If you have a bad credit rating, it’s not all doom and gloom. You can still apply for a credit card with bad credit, and there are still reputable lenders out there that can give you a second chance at being a responsible borrower. Of course, you have to do your homework first before applying, and provide a lender with good reasons to give you a line of credit.
How to get rejected for a credit card
If you just keep on applying for credit cards knowing you have a bad credit rating, you will continue to be rejected by banks and credit institutions. Lending institutions have lending criteria that they have to follow by law – so they can’t give you a credit card unless you meet those criteria.
How to get approved for a credit card
Here’s the typical lending criteria that you need to meet when you apply for a credit card with bad credit:
1. No job? Get a job
A lending institution is not legally allowed to give you a credit card unless you have enough annual income to meet the minimum repayments for that card’s credit limit. And you should think twice before applying for a credit card if you can’t afford to repay your card in full each month, anyway – you would be better off using a debit card than getting into debt.
If you don’t already have a regular job or a reliable source of income, don’t apply for a credit card just yet. You are likely to get rejected by major banks and other credit lending institutions, which creates another black mark on your credit report. We also certainly don’t want to see you falling into the trap of payday lenders.
How much of a job is enough? For those who have are employed as casuals or contractors, you may need to demonstrate a long-standing working relationship of more than 12 months with your current employer.
What if I have multiple jobs? Having more than one employer in a short span of time doesn’t actually help you get a credit card with bad credit, because most lenders are looking for one or two stable sources of income to repay the card, rather than several smaller jobs.
2. Pay off other loans or credit
Lenders usually approve credit cards (or other types of loans) based on your repayment history with cards or loans you already have. You will need to demonstrate a consistent history of meeting your required monthly repayments over the past months. For credit cards, you will need to show that you’ve been making more than just the minimum monthly repayment, to show that you can actually repay the debt.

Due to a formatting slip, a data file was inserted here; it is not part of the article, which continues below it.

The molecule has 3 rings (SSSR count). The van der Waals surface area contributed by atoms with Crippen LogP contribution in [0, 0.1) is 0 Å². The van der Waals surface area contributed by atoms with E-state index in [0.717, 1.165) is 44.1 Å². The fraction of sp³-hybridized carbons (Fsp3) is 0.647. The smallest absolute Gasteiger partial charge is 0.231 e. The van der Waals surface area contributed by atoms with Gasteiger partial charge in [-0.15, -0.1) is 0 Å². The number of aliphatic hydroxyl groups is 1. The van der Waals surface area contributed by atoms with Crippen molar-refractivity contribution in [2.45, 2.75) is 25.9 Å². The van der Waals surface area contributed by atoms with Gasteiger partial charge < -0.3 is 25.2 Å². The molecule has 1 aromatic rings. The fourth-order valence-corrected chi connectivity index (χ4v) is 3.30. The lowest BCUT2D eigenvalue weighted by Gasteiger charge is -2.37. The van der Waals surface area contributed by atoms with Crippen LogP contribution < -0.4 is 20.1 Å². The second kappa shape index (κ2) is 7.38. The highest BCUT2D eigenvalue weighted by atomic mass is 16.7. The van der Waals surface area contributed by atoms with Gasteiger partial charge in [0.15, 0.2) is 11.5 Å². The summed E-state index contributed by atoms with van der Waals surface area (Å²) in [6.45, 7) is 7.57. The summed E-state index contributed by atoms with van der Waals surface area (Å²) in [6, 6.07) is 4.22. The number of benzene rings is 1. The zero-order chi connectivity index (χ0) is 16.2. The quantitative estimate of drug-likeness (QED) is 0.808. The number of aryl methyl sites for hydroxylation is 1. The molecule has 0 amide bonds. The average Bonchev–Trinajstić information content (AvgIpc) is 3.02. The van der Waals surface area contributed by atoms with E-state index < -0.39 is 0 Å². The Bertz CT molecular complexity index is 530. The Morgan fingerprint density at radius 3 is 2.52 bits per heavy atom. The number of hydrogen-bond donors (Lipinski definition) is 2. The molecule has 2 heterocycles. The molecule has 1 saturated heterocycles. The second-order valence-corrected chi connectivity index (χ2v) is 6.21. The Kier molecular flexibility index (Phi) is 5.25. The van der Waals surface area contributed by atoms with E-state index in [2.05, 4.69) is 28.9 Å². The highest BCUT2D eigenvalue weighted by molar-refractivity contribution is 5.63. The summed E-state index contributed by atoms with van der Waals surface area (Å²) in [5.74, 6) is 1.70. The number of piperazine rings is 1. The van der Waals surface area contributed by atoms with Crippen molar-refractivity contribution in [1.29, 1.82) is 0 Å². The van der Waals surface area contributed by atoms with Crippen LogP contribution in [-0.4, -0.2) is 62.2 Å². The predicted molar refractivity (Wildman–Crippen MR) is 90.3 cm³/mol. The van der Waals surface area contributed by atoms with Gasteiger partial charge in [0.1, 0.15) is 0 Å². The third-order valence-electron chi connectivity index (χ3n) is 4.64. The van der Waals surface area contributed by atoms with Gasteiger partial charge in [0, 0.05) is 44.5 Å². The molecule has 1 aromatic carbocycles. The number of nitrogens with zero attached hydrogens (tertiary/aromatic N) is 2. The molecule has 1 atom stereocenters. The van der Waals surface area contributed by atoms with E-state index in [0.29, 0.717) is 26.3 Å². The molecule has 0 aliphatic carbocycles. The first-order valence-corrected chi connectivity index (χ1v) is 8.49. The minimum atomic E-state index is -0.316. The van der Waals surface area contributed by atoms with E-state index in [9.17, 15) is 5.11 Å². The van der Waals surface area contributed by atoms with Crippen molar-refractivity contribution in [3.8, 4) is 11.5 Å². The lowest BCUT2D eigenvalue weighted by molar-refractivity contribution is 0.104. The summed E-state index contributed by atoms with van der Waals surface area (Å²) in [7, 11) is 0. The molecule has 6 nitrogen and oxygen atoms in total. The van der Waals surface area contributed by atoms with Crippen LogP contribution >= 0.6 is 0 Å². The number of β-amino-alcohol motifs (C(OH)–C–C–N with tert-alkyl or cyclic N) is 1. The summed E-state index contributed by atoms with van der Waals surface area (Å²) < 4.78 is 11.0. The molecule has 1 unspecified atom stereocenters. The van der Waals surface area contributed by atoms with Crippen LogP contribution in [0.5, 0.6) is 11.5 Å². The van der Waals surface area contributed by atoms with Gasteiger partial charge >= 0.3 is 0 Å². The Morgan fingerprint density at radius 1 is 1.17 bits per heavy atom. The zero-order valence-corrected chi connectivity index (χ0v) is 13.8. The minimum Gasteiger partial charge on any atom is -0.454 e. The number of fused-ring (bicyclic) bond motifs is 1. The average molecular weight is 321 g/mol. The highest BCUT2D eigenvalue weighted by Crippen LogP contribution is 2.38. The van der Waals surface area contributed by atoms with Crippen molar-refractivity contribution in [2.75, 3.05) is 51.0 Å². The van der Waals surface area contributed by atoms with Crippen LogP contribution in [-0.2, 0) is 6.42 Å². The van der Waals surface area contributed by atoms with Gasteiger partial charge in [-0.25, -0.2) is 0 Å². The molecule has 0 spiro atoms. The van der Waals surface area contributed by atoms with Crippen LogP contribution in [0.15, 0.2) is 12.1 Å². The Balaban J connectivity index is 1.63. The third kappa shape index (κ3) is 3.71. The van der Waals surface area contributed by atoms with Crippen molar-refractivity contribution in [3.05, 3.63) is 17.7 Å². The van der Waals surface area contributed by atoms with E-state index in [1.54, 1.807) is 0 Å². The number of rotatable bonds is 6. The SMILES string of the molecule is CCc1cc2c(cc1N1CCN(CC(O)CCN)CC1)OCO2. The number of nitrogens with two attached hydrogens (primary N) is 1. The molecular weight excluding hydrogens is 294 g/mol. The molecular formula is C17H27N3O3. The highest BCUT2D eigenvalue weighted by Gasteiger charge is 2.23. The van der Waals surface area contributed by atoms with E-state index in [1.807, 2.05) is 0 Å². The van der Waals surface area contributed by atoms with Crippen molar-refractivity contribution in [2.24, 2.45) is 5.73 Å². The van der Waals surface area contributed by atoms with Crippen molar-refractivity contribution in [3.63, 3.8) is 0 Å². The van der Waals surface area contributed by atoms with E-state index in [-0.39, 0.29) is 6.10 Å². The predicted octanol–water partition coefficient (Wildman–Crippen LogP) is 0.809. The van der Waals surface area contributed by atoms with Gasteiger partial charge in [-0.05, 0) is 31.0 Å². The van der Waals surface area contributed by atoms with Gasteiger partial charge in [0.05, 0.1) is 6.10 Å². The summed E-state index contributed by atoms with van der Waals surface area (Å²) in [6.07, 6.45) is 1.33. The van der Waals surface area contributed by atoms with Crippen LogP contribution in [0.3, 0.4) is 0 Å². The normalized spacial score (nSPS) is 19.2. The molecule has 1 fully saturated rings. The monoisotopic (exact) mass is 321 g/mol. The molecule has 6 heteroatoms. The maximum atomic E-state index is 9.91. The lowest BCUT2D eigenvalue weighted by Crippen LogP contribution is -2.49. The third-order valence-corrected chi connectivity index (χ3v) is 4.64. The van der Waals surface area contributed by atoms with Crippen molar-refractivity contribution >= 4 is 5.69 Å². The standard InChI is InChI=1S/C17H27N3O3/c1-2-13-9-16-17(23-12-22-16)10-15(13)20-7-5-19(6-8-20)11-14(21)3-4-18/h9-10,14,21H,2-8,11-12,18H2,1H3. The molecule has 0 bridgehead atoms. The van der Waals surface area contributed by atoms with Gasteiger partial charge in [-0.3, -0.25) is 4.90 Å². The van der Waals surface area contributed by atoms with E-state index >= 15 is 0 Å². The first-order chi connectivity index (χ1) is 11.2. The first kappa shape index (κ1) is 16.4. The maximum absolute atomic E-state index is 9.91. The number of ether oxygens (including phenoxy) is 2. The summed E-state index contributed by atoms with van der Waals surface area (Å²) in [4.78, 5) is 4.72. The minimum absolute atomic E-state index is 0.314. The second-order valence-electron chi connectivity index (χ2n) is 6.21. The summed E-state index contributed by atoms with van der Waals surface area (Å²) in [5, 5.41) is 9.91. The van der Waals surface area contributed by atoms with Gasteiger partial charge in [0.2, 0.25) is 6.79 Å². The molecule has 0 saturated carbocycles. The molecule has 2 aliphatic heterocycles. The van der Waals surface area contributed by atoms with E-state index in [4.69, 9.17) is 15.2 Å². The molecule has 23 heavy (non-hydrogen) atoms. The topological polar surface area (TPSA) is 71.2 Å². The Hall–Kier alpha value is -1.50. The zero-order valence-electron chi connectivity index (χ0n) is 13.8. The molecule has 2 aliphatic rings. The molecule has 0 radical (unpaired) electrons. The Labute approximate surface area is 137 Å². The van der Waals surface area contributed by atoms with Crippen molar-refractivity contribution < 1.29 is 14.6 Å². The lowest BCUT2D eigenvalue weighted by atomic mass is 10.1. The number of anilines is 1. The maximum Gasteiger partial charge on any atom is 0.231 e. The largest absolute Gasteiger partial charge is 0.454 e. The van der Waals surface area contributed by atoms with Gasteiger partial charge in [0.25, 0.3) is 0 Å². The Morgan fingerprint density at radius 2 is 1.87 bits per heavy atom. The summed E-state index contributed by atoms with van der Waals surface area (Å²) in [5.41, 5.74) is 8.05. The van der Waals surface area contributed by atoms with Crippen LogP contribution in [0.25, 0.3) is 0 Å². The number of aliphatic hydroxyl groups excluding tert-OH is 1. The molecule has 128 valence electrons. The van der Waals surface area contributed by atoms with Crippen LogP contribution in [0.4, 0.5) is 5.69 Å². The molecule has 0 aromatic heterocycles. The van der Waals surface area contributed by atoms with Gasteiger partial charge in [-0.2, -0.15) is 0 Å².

Need some help working out how to repay your debts? Check out some of our guides:
3. Fix your credit report
You can check your credit rating and your credit history report for free with Veda (MyCreditFile.com.au), Dun & Bradstreet (CheckYourCredit.com.au), and Experian Credit Services. Read this article to find out more on how to do it.
Why should you check your credit history report? You can’t improve your credit rating until you know what black marks you need to fix. And you never know what it might uncover – an unpaid phone bill that you can afford to repay now, or even an administrative error that is the whole reason why you have bad credit. It’s easier to fix your credit report now than to apply for a credit card and be rejected, because being rejected is just one more black mark on your credit report.
4. Start saving
Lenders look at your current bank statements when you apply for a credit card with bad credit. If you’ve overdrawn your account recently, or if any direct debits have been dishonoured because there wasn’t enough in your account at the time, these things do not look good to lenders.
It’s essential to prove that you are not spending all of your income on your expenses and other debts, but that you are actually saving a small amount each week. This says to the lender that you have the finances to repay a credit card if they give it to you.
You might even consider whether a debit card would fill your needs better than a credit card.
Learn more about Credit Cards
- Does a late payment of my credit card affect my credit score?
- How do I change my credit rating?
- How can I pay off my credit card faster?
- The Not-To-Do List: 9 Credit Habits to Stop Now